New research has found that even relatively small amounts of exercise can have a dramatic impact upon our wellbeing.
According a study conducted by the Black Dog Institute in Australia, just one hour of exercise per week could reduce cases of depression by 12%. Over 30,000 participants were monitored over the course of 11 years, for symptoms of anxiety and depression, as well as their activity levels.
Associate Professor Samuel Harvey of the Black Dog Institute commented that, 'these findings are exciting because they show that even relatively small amounts of exercise – from one hour per week – can deliver significant protection against depression."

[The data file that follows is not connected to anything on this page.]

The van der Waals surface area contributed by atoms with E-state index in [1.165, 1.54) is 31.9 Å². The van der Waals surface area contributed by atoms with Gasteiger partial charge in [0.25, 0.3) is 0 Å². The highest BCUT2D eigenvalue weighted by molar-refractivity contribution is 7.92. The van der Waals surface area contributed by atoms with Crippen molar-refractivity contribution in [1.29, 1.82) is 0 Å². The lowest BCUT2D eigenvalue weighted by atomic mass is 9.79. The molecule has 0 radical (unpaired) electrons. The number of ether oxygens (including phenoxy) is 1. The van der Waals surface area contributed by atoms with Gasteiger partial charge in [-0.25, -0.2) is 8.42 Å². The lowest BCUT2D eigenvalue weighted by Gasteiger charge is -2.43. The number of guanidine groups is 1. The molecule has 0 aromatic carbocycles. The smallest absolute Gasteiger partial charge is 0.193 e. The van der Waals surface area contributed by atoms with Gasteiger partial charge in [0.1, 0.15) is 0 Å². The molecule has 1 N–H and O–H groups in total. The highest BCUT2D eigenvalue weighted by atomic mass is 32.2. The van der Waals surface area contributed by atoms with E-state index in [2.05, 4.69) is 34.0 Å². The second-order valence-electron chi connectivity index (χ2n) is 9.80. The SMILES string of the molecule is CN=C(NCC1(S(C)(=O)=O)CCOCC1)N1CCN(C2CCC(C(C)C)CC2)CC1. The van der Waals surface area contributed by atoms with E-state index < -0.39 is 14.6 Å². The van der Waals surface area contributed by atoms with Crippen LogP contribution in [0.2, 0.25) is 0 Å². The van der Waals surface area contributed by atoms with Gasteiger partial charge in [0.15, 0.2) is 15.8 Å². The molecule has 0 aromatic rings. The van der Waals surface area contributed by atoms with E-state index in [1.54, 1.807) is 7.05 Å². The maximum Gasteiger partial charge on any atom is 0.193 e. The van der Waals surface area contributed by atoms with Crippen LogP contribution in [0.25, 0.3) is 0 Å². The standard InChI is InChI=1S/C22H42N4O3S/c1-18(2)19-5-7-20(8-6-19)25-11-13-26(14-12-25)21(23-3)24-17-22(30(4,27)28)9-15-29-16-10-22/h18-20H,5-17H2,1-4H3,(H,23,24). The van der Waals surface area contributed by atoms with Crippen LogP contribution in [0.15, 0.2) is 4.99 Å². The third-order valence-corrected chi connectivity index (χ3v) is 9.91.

What is also encouraging is that the exercise can be spilt into smaller more manageable chunks without a loss in benefit. Making small changes to our daily routines can make a difference.
The belief is that exercise has such a positive impact because of its effect on us, not only physically, but also socially. Exercise combined with contact with others is, it seems, a potent combination. Anecdotally, this makes complete sense to me, and professionally too. Until relatively recently, large periods of our time were spent active and outdoors. We are born as social animals who crave the company of others. If we isolate ourselves from our environment and from those around us, we are likely to feel worse.
If we feel low, our default can often to be do just that - to retreat to a place we feel safe and protected. What is reassuring from this study is that any small step we take to get out, move and reach out to others will make a difference.
More information on the research can be found here: